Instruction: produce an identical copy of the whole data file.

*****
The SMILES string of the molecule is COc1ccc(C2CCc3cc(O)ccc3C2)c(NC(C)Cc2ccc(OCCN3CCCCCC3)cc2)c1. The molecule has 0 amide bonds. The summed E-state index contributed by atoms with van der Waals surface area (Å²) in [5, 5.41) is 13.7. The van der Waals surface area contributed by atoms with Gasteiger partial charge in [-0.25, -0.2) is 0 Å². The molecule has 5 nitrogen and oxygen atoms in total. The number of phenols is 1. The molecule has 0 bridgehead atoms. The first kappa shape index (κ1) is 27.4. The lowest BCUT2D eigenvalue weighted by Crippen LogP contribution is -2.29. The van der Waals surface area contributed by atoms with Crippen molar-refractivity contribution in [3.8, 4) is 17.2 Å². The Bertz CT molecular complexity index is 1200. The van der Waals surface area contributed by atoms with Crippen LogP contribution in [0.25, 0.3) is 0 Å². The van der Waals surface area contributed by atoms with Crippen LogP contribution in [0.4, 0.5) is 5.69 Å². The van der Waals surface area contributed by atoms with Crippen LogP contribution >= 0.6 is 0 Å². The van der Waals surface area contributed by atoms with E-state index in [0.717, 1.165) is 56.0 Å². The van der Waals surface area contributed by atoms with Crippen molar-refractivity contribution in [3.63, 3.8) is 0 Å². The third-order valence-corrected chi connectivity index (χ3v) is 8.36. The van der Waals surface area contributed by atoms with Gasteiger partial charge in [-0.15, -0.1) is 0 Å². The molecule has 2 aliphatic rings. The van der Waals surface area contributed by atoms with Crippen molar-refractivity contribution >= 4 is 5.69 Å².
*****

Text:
The SMILES string of the molecule is COc1ccc(C2CCc3cc(O)ccc3C2)c(NC(C)Cc2ccc(OCCN3CCCCCC3)cc2)c1. The molecule has 0 amide bonds. The summed E-state index contributed by atoms with van der Waals surface area (Å²) in [5, 5.41) is 13.7. The van der Waals surface area contributed by atoms with Gasteiger partial charge in [-0.25, -0.2) is 0 Å². The molecule has 5 nitrogen and oxygen atoms in total. The number of phenols is 1. The molecule has 0 bridgehead atoms. The first kappa shape index (κ1) is 27.4. The lowest BCUT2D eigenvalue weighted by Crippen LogP contribution is -2.29. The van der Waals surface area contributed by atoms with Crippen molar-refractivity contribution in [3.8, 4) is 17.2 Å². The Bertz CT molecular complexity index is 1200. The van der Waals surface area contributed by atoms with Crippen LogP contribution in [0.25, 0.3) is 0 Å². The van der Waals surface area contributed by atoms with Crippen LogP contribution in [0.4, 0.5) is 5.69 Å². The van der Waals surface area contributed by atoms with Crippen LogP contribution >= 0.6 is 0 Å². The van der Waals surface area contributed by atoms with E-state index in [0.717, 1.165) is 56.0 Å². The van der Waals surface area contributed by atoms with Crippen molar-refractivity contribution in [3.63, 3.8) is 0 Å². The third-order valence-corrected chi connectivity index (χ3v) is 8.36. The van der Waals surface area contributed by atoms with Gasteiger partial charge in [-0.15, -0.1) is 0 Å². The molecule has 2 aliphatic rings. The van der Waals surface area contributed by atoms with Crippen molar-refractivity contribution >= 4 is 5.69 Å².